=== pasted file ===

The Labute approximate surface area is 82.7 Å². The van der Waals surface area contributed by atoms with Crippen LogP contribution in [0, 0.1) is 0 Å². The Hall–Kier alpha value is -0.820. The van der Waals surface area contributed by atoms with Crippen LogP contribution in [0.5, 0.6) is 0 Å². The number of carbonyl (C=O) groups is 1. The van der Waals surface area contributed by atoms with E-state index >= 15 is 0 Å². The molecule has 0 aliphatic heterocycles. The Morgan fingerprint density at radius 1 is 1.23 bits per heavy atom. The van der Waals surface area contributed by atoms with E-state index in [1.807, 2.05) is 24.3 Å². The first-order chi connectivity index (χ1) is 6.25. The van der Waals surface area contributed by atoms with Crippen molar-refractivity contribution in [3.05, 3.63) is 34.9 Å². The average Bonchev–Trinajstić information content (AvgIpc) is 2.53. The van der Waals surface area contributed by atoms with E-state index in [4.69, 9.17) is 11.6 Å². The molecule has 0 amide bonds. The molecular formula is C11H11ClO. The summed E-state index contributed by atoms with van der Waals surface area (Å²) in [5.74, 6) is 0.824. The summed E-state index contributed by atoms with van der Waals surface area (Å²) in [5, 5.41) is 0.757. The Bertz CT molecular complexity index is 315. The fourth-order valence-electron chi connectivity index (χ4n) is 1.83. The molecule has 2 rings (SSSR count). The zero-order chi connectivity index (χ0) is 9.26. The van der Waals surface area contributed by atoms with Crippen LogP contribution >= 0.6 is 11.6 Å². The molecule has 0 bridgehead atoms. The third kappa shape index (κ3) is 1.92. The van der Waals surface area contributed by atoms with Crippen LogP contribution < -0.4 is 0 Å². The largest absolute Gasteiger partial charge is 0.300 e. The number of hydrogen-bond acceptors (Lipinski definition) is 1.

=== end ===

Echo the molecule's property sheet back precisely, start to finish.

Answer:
The Labute approximate surface area is 82.7 Å². The van der Waals surface area contributed by atoms with Crippen LogP contribution in [0, 0.1) is 0 Å². The Hall–Kier alpha value is -0.820. The van der Waals surface area contributed by atoms with Crippen LogP contribution in [0.5, 0.6) is 0 Å². The number of carbonyl (C=O) groups is 1. The van der Waals surface area contributed by atoms with E-state index >= 15 is 0 Å². The molecule has 0 aliphatic heterocycles. The Morgan fingerprint density at radius 1 is 1.23 bits per heavy atom. The van der Waals surface area contributed by atoms with E-state index in [1.807, 2.05) is 24.3 Å². The first-order chi connectivity index (χ1) is 6.25. The van der Waals surface area contributed by atoms with Crippen molar-refractivity contribution in [3.05, 3.63) is 34.9 Å². The average Bonchev–Trinajstić information content (AvgIpc) is 2.53. The van der Waals surface area contributed by atoms with E-state index in [4.69, 9.17) is 11.6 Å². The molecule has 0 amide bonds. The molecular formula is C11H11ClO. The summed E-state index contributed by atoms with van der Waals surface area (Å²) in [5.74, 6) is 0.824. The summed E-state index contributed by atoms with van der Waals surface area (Å²) in [5, 5.41) is 0.757. The Bertz CT molecular complexity index is 315. The fourth-order valence-electron chi connectivity index (χ4n) is 1.83. The molecule has 2 rings (SSSR count). The zero-order chi connectivity index (χ0) is 9.26. The van der Waals surface area contributed by atoms with Crippen LogP contribution >= 0.6 is 11.6 Å². The molecule has 0 bridgehead atoms. The third kappa shape index (κ3) is 1.92. The van der Waals surface area contributed by atoms with Crippen LogP contribution < -0.4 is 0 Å². The largest absolute Gasteiger partial charge is 0.300 e. The number of hydrogen-bond acceptors (Lipinski definition) is 1.